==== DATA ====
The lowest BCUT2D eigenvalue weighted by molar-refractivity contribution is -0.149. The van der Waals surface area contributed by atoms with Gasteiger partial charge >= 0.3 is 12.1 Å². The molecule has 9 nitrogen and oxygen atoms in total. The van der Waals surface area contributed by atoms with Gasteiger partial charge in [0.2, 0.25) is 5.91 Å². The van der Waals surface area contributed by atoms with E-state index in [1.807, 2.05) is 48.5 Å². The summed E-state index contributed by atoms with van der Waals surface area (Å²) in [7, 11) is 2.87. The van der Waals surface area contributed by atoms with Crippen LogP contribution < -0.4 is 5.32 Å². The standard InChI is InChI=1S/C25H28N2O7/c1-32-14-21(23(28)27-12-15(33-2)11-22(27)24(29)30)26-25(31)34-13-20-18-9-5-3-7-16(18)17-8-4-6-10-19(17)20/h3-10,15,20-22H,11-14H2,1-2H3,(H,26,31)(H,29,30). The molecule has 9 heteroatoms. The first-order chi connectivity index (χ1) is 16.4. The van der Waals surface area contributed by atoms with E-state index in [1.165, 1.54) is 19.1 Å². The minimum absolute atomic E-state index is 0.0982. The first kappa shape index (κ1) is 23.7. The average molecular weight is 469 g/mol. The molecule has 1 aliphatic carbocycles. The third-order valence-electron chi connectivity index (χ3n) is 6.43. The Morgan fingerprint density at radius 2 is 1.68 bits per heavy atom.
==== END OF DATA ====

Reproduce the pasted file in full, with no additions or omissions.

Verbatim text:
The lowest BCUT2D eigenvalue weighted by molar-refractivity contribution is -0.149. The van der Waals surface area contributed by atoms with Gasteiger partial charge >= 0.3 is 12.1 Å². The molecule has 9 nitrogen and oxygen atoms in total. The van der Waals surface area contributed by atoms with Gasteiger partial charge in [0.2, 0.25) is 5.91 Å². The van der Waals surface area contributed by atoms with E-state index in [1.807, 2.05) is 48.5 Å². The summed E-state index contributed by atoms with van der Waals surface area (Å²) in [7, 11) is 2.87. The van der Waals surface area contributed by atoms with Crippen LogP contribution < -0.4 is 5.32 Å². The standard InChI is InChI=1S/C25H28N2O7/c1-32-14-21(23(28)27-12-15(33-2)11-22(27)24(29)30)26-25(31)34-13-20-18-9-5-3-7-16(18)17-8-4-6-10-19(17)20/h3-10,15,20-22H,11-14H2,1-2H3,(H,26,31)(H,29,30). The molecule has 9 heteroatoms. The first-order chi connectivity index (χ1) is 16.4. The van der Waals surface area contributed by atoms with E-state index in [1.165, 1.54) is 19.1 Å². The minimum absolute atomic E-state index is 0.0982. The first kappa shape index (κ1) is 23.7. The average molecular weight is 469 g/mol. The molecule has 1 aliphatic carbocycles. The third-order valence-electron chi connectivity index (χ3n) is 6.43. The Morgan fingerprint density at radius 2 is 1.68 bits per heavy atom.